3. Direct from a farmer. When I brought this challenge up on my Facebook page a couple days ago, one thing people commented was that things like dairy and meat can be hard to find at farmers markets, either because no one at their local market offers these things or because they don't get their early enough and they are sold out by the time they get there. My suggestion would be to keep your eyes out for opportunities to buy directly from the farmer, maybe without even the market involved. In my area, there are a number of Amish people that largely do business in this way, although some take preorders at their farmers market stall and then deliver to the market on specific days throughout the year.
4. Wild foraging. Later in the summer, there are tons of opportunities for free fruit and nuts, as well as many greens all season long. Just make sure you have permission if you are going onto someone's private property to forage. Pears, blackberries, apples, and acorns are all common bounty in the area I live in, but other areas vary.
5. Farmers Markets. This kind of goes along with buying directly from the farmer, but sometimes (at least where I live), some market vendors actually are there on behalf of several farmers so they don't all have to show up on market day and take time away from the fields (or whatever), so I'm going to add it separately. Plus, (again, at least where I live) some market vendors carry some products they definitely didn't grow, whether it be Bragg's apple cider vinegar or ice cream treats or commercially produced croutons or salad dressing, but since the purchase of these items would still help the farmer/vendor selling them, they are allowed under this challenge.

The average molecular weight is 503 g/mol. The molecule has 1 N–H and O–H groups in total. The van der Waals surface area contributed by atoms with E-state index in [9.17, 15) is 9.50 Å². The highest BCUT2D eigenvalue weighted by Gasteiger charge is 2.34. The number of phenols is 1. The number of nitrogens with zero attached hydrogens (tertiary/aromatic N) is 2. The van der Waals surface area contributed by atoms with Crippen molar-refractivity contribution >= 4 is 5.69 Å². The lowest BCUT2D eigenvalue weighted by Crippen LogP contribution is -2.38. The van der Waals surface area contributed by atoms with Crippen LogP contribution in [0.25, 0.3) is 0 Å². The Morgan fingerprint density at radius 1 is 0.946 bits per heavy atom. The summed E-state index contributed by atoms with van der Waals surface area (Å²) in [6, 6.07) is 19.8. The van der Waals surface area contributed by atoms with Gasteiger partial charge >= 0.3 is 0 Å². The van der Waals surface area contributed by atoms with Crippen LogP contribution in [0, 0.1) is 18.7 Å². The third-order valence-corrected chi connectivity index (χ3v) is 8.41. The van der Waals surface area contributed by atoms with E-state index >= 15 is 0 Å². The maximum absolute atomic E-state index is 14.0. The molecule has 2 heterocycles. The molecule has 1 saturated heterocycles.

6. Barter. I'm a little wishy-washy on including this option in the challenge, since it does offer a lot of potential for abuse, but I'll leave it in here since a number of people commented that they thought it would be a good option. Whether what you use it for is to your discretion, since this whole thing is pretty much honor system based anyway.